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Flirty fish may solve riddle of gay animals

Flirty fish may solve riddle of gay animals

Scientists have discovered male fish become more attractive to the opposite sex when they display gay behavior.

Researchers at the University of Frankfurt studied fish such as the Atlantic molly which is more attracted to male fish they see having sex with females.

The study published in Biology Letters revealed this behavior also worked when males were seen ‘flirting’ with other males, increasing their attractiveness to females as potential mating partners.

The team of scientists claim their findings may be the key to understanding why homosexuality is displayed in other animals.

‘Male homosexual behaviour – although found across the animal kingdom – remains a conundrum, as same-sex mating should decrease male reproductive fitness,’ the researchers said.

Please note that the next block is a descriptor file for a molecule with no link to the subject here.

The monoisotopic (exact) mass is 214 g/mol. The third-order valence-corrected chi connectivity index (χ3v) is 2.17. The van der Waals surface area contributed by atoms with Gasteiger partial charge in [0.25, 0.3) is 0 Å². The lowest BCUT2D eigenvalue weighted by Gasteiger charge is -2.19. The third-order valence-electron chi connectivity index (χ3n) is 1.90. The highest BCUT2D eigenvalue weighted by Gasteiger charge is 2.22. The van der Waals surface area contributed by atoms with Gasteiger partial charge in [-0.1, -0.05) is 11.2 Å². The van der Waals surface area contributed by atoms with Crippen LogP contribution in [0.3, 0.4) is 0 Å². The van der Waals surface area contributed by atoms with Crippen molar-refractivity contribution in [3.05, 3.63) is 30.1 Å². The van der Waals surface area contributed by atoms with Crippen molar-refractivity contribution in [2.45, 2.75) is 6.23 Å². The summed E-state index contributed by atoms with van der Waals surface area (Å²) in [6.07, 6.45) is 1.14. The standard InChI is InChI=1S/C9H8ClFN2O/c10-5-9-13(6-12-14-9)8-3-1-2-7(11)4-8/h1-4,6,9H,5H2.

‘In most species, however, males that engage in same-sex sexual behaviour also mate with females, and in theory, same-sex mating could even increase male reproductive fitness if males improve their chances of future heterosexual mating.

‘Females regularly use social information to choose a mate; eg. male attractiveness increases after a male has interacted sexually with a female (mate choice copying).

‘Here, we demonstrate that males of the tropical freshwater fish Poecilia mexicana increase their attractiveness to females not only by opposite-sex, but likewise, through same-sex interactions.

‘Hence, direct benefits for males of exhibiting homosexual behaviour may help explain its occurrence and persistence in species in which females rely on mate choice copying as one component of mate quality assessment.’